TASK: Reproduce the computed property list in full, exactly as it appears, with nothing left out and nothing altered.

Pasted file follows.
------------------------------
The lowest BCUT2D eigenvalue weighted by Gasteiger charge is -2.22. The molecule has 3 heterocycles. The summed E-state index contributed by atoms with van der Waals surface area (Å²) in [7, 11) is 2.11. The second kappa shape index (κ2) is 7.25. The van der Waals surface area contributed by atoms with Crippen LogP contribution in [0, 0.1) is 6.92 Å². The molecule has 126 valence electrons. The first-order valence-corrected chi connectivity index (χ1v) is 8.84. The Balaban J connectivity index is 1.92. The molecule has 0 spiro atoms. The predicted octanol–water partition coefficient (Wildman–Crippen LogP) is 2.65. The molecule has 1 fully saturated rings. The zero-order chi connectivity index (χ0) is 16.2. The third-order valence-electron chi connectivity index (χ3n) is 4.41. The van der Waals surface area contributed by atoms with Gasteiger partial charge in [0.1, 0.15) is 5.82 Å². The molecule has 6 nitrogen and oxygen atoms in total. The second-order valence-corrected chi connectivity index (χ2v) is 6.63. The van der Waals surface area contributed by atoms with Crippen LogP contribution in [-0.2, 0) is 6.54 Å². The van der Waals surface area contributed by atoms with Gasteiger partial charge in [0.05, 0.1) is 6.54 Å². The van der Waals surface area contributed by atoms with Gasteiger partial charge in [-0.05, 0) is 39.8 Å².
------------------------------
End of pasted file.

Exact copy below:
The lowest BCUT2D eigenvalue weighted by Gasteiger charge is -2.22. The molecule has 3 heterocycles. The summed E-state index contributed by atoms with van der Waals surface area (Å²) in [7, 11) is 2.11. The second kappa shape index (κ2) is 7.25. The van der Waals surface area contributed by atoms with Crippen LogP contribution in [0, 0.1) is 6.92 Å². The molecule has 126 valence electrons. The first-order valence-corrected chi connectivity index (χ1v) is 8.84. The Balaban J connectivity index is 1.92. The molecule has 0 spiro atoms. The predicted octanol–water partition coefficient (Wildman–Crippen LogP) is 2.65. The molecule has 1 fully saturated rings. The zero-order chi connectivity index (χ0) is 16.2. The third-order valence-electron chi connectivity index (χ3n) is 4.41. The van der Waals surface area contributed by atoms with Gasteiger partial charge in [0.1, 0.15) is 5.82 Å². The molecule has 6 nitrogen and oxygen atoms in total. The second-order valence-corrected chi connectivity index (χ2v) is 6.63. The van der Waals surface area contributed by atoms with Crippen LogP contribution in [-0.2, 0) is 6.54 Å². The van der Waals surface area contributed by atoms with Gasteiger partial charge in [0.05, 0.1) is 6.54 Å². The van der Waals surface area contributed by atoms with Gasteiger partial charge in [-0.05, 0) is 39.8 Å².